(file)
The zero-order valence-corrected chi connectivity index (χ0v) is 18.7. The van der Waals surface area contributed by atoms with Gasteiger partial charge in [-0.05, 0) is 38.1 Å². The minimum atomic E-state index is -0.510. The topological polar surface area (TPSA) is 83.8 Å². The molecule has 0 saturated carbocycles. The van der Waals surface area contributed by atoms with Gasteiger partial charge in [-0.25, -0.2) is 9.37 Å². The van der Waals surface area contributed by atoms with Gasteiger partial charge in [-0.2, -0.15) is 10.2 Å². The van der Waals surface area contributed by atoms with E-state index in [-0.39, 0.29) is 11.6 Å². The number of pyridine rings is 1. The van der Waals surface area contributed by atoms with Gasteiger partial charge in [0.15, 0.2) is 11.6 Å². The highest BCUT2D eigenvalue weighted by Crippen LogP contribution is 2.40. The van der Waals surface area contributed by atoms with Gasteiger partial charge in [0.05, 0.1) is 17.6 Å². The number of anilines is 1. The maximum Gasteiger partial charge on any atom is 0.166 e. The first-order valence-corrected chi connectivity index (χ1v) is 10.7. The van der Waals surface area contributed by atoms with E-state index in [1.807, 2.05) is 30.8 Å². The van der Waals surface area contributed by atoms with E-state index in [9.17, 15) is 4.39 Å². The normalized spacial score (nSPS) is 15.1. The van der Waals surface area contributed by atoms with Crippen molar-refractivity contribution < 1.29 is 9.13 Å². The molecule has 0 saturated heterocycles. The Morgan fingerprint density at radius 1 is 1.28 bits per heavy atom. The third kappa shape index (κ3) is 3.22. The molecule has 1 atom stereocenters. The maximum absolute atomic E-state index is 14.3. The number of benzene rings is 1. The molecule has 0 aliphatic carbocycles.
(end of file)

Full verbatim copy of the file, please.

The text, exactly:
The zero-order valence-corrected chi connectivity index (χ0v) is 18.7. The van der Waals surface area contributed by atoms with Gasteiger partial charge in [-0.05, 0) is 38.1 Å². The minimum atomic E-state index is -0.510. The topological polar surface area (TPSA) is 83.8 Å². The molecule has 0 saturated carbocycles. The van der Waals surface area contributed by atoms with Gasteiger partial charge in [-0.25, -0.2) is 9.37 Å². The van der Waals surface area contributed by atoms with Gasteiger partial charge in [-0.2, -0.15) is 10.2 Å². The van der Waals surface area contributed by atoms with E-state index in [-0.39, 0.29) is 11.6 Å². The number of pyridine rings is 1. The van der Waals surface area contributed by atoms with Gasteiger partial charge in [0.15, 0.2) is 11.6 Å². The highest BCUT2D eigenvalue weighted by Crippen LogP contribution is 2.40. The van der Waals surface area contributed by atoms with Gasteiger partial charge in [0.05, 0.1) is 17.6 Å². The number of anilines is 1. The maximum Gasteiger partial charge on any atom is 0.166 e. The first-order valence-corrected chi connectivity index (χ1v) is 10.7. The van der Waals surface area contributed by atoms with E-state index in [1.807, 2.05) is 30.8 Å². The van der Waals surface area contributed by atoms with E-state index in [9.17, 15) is 4.39 Å². The normalized spacial score (nSPS) is 15.1. The van der Waals surface area contributed by atoms with Crippen molar-refractivity contribution < 1.29 is 9.13 Å². The molecule has 0 saturated heterocycles. The Morgan fingerprint density at radius 1 is 1.28 bits per heavy atom. The third kappa shape index (κ3) is 3.22. The molecule has 1 atom stereocenters. The maximum absolute atomic E-state index is 14.3. The number of benzene rings is 1. The molecule has 0 aliphatic carbocycles.